Mums On Phone While Breastfeeding Hampers Bonding

DOCTORS are warning new mums that scrolling through Facebook or texting while breastfeeding is hampering essential bonding with baby.

The modern day habit of “brexting” is a growing phenomenon and the experts are worried about the impact on child development.

“When a breastfeeding mum focuses on the phone rather than a baby it can disrupt a very important developmental process that relies on baby seeing and responding to mum’s face,” Royal Australian College of General Practitioners president Harry Nespolon told The Courier-Mail.

But the RACGP chief says that he fully understands the temptation for new mums.

“Taking care of very young children means that you can be very socially isolated and it can very difficult to get out. But breastfeeding time is not the time to catch up with Facebook” he said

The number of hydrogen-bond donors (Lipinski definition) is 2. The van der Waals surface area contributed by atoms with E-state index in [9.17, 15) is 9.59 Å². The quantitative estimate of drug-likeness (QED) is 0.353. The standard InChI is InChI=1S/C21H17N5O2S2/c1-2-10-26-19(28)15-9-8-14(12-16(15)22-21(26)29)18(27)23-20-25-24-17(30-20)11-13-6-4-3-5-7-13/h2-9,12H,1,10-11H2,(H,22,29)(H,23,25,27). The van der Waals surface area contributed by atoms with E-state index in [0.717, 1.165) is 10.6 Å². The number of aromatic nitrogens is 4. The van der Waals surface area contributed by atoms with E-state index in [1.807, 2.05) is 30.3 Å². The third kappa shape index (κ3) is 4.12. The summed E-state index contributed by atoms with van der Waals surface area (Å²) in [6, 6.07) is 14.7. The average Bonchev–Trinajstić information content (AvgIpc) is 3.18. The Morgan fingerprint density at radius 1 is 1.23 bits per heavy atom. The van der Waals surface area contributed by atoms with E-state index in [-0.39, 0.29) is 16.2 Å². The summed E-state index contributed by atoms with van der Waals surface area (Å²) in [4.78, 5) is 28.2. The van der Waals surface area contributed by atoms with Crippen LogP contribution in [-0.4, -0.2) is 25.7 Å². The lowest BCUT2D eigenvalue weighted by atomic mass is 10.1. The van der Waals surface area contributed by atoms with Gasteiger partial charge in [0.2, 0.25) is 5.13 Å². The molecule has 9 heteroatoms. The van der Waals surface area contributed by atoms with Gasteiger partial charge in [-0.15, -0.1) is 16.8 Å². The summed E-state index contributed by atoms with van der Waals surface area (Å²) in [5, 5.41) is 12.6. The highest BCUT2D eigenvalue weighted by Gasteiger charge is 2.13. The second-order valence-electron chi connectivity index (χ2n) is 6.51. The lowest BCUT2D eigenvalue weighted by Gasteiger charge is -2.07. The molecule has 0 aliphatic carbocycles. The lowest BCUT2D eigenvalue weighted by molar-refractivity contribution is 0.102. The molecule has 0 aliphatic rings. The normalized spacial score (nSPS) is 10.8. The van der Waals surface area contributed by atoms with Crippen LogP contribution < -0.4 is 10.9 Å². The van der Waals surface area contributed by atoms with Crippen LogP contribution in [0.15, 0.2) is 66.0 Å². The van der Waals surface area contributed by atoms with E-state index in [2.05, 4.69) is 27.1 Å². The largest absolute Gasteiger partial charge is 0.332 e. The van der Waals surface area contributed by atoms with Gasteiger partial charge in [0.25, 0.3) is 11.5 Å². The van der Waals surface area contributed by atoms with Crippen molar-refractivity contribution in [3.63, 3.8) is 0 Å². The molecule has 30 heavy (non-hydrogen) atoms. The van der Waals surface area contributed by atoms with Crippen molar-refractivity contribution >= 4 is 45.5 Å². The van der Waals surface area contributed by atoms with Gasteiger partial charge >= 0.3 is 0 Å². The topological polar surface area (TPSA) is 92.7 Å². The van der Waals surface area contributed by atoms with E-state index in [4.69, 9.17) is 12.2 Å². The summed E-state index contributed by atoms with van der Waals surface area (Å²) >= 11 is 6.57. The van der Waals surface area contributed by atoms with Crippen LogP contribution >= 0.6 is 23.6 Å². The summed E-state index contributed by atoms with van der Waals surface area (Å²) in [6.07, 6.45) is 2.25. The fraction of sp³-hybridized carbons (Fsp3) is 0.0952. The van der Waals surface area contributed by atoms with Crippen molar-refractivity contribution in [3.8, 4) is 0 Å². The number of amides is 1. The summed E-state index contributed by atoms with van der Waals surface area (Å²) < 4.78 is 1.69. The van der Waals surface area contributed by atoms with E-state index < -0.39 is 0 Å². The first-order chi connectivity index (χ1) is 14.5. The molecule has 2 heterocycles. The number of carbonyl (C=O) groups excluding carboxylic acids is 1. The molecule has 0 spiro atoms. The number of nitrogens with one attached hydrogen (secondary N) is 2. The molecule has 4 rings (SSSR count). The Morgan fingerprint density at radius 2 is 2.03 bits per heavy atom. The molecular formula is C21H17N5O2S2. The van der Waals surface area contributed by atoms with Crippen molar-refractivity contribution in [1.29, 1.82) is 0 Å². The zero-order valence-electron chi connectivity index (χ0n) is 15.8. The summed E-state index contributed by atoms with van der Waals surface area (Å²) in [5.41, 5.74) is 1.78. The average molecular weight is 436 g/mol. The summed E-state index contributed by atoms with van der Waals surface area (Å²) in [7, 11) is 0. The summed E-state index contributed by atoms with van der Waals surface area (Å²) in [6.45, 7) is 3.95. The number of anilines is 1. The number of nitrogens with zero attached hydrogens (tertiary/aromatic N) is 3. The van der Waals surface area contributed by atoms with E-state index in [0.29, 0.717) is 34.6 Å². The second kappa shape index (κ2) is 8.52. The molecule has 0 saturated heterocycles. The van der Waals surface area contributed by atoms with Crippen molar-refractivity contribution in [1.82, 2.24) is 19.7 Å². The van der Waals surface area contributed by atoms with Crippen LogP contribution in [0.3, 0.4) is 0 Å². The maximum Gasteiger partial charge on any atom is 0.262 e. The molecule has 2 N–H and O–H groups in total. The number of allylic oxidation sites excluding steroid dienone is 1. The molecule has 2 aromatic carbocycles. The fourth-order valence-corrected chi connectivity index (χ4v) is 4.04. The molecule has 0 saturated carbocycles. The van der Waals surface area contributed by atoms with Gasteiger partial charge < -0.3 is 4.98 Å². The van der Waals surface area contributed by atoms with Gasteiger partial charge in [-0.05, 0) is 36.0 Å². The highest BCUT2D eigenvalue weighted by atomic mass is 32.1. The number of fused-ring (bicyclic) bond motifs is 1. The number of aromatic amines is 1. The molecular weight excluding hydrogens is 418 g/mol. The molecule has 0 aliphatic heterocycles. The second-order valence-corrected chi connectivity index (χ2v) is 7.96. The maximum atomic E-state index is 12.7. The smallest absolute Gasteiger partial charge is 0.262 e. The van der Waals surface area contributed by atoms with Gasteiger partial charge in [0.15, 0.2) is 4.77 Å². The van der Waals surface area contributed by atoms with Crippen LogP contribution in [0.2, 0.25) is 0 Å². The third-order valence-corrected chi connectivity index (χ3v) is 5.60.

An experiment from Harvard Medical School, known as the Still Face Experiment, highlights how an infant relies on stimulation from the face of the mother and gets anxious when mum has a blank expression.

Breastfeeding expert Pinky McKay says she finds the experiment video heartbreaking as it exposes just how important it is to tune into babies.

“With a newborn, mums are getting to know the little nuances of their baby’s body language and read those non-verbal cues. This is important for bonding and becoming attuned to the baby so that they can respond to the baby’s early signals that they are hungry, satiated, tired, uncomfortable, Ms McKay said.

“It is better to wait until baby is asleep before reaching for the phone. Often babies will doze off as they feed so if you are stuck under a sleeping baby who isn’t easily moved, this could be a time to check your phone,” she said.

Gold Coast mum of three Stephanie Dee says she spent time on the phone when she was breastfeeding her second child.

“I realised that my baby was becoming as addicted to the phone as I was so I decided with baby number three to put the phone down. I definitely feel more bonding without the distraction,” she said,